One of the critical forms that needs to be completed by a U.S. citizen who is looking to sponsor an immigrant family member is the Affidavit of Support (I-864). The form lays out the guidelines and conditions under which a U.S. citizen must aid financially an intending immigrant when they arrive in the United States, and up until the immigrant becomes a U.S. citizen or has been credited with 40 quarters of work. Thus the I-864 is a serious document that is essentially a contract between the sponsor and the U.S. government on behalf of the principal applicant.

However, not every U.S. citizen will be eligible to sign an affidavit of support due to financial reasons. U.S. immigration uses federal poverty guidelines to determine one's household income per their household size to see if the individual in question can actually support an intending immigrant. This is where the I-864A comes in handy. The I-864A is a contract between another household member who is living with the sponsor and the intending immigrant. To be clear on who is considered a household member, see the following list:

  • A spouse, parent, or other child at least 18 years of age living in the same household as the original sponsor
  • Any other individual whom the original sponsor has claimed as a dependent on their most recent Federal income tax return even if the person does not live at the same residence as the sponsor

Considerations for the Household Member

The household member who is, or will agree to submit an I-864A should know that this contract is very similar to the I-864. In other words, if the household member fails to support the intending immigrant, legal action could be brought against the household member in the same way the original sponsor could be sued if they fail to provide financial support for the intending immigrant.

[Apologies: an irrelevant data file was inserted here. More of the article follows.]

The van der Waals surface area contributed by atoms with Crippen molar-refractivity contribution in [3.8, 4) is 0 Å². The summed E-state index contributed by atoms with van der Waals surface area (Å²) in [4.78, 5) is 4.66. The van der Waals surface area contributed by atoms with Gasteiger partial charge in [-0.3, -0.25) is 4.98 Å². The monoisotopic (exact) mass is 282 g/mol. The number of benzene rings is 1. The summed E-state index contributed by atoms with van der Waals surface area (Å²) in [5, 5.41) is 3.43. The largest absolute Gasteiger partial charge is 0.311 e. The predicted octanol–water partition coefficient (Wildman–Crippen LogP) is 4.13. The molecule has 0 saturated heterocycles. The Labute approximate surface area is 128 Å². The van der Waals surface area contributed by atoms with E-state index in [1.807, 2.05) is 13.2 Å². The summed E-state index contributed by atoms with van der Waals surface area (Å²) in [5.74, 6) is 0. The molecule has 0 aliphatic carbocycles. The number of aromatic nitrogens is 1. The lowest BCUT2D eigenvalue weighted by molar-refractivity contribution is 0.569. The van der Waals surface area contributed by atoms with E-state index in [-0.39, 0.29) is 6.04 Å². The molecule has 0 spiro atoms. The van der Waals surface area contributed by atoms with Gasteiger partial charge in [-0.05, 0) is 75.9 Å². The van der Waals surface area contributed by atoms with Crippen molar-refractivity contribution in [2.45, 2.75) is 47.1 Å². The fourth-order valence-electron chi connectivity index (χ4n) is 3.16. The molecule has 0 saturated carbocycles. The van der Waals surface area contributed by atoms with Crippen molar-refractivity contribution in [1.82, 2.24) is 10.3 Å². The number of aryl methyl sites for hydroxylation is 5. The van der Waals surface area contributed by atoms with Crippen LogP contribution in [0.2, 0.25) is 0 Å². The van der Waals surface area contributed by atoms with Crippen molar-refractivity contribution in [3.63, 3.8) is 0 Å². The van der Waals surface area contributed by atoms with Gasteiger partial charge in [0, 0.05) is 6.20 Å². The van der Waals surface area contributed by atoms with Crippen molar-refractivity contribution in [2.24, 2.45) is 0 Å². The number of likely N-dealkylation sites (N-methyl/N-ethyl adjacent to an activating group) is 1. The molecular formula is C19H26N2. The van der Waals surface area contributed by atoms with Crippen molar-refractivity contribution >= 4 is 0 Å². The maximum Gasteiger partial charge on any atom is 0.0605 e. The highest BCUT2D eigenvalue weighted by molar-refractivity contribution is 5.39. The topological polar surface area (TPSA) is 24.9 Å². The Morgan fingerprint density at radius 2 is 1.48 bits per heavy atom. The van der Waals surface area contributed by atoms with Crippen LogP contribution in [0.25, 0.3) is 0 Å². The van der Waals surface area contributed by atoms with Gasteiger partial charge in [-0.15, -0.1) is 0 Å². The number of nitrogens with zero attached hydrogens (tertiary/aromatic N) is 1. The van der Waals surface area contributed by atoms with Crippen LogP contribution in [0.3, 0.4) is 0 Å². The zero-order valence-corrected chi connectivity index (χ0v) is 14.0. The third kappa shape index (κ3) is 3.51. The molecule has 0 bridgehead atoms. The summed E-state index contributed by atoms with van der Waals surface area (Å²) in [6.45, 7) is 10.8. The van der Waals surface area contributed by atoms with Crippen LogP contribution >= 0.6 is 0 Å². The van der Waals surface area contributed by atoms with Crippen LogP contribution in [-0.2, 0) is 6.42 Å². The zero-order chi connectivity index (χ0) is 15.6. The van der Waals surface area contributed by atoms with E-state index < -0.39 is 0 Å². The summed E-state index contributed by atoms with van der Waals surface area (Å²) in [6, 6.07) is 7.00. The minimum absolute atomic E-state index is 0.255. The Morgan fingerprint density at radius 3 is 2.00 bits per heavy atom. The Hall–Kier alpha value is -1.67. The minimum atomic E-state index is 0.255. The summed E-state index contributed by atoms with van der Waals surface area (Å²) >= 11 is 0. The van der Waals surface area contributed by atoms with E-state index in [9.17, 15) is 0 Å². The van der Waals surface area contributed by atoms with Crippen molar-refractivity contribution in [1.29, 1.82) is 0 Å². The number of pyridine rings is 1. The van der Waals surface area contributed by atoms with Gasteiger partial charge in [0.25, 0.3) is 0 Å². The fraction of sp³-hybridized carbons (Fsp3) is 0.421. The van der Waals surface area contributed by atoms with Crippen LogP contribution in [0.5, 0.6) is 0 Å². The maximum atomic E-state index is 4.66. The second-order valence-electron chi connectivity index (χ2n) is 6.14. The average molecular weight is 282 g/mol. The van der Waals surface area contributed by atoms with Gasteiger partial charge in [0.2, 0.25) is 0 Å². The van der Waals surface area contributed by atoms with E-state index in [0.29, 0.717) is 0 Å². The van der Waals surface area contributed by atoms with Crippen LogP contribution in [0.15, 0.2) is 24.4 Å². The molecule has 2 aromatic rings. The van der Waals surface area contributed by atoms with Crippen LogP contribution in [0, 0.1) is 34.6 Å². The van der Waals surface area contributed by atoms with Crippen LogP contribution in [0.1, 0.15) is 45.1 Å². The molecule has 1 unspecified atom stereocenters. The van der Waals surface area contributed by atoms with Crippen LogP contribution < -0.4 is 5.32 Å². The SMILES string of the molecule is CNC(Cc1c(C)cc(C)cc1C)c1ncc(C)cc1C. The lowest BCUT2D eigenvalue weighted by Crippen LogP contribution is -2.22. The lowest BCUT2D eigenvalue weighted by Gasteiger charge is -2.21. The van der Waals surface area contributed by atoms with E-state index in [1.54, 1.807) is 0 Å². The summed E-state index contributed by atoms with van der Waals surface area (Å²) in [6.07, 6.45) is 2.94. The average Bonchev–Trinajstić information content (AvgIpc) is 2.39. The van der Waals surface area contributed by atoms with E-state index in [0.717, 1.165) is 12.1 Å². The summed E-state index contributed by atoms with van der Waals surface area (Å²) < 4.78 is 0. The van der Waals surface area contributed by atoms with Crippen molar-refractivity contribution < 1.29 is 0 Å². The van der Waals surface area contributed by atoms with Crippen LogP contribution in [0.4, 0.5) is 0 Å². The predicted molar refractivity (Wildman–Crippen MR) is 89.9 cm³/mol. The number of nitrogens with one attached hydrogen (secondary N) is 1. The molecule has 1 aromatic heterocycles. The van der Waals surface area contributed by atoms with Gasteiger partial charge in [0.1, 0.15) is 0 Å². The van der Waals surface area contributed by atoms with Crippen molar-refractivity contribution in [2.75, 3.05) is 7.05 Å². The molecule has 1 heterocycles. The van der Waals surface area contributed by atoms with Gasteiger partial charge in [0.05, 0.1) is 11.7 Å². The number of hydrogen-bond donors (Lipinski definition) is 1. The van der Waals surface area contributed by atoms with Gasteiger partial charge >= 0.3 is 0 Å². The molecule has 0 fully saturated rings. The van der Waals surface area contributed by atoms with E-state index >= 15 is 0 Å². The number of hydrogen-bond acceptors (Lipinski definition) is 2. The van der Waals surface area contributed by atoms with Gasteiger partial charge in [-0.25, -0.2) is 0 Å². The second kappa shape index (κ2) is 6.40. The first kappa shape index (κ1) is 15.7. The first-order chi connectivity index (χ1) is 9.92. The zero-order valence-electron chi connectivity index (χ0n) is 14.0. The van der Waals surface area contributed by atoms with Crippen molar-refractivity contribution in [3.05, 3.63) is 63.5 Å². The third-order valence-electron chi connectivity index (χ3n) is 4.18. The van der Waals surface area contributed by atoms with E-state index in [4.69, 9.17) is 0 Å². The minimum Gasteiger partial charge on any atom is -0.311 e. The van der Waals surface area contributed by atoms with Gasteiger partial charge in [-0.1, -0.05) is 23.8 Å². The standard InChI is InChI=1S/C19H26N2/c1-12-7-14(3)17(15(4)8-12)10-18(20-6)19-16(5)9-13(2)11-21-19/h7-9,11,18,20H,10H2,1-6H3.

Household sponsors completing the I-864A will also remain eligible for financially supporting an immigrant based on their income, or based on the amount of assets they have (while also factoring in liabilities). For example, a household member could be the owner of a very valuable property that they are renting out and bringing in considerable income while not having another source of employment.

Additionally, both the sponsor and the household sponsor should be aware of how long they are planning on financially supporting their immigrant family member and work out some type of deal with what they are willing to provide before signing. Generally, immigrants coming to the U.S. can secure a work permit via the working authorization USCIS form in as little as months. But it is up to the principal sponsor, the intending immigrant, and the household sponsor to have some type of plan for what is going to happen when they arrive in America. Household sponsors also might want to reconsider signing the I-864A if they feel as though they aren’t confident in the principal sponsor's abilities to provide financing.

Supporting Documents/Processing

Similar to the I-864, the applicant who is submitting the I-864A needs to present their annual W2s, and their federal income tax statements for the previous year. The household member must also prove their familial relationship to the principal sponsor through their birth certificate, ID, or some other means.  

Finally, the I-864A will also need to submit to a Biometrics appointment. If the household sponsor was recently involved in a DUI incident or has some other criminal record, they generally won’t be allowed to be an additional sponsor for the intending immigrant. This should be considered before starting the affidavit of support process in order to find the right sponsor for the intending immigrant.

There is currently no filing fee for the I-864A. The form can be accessed here.

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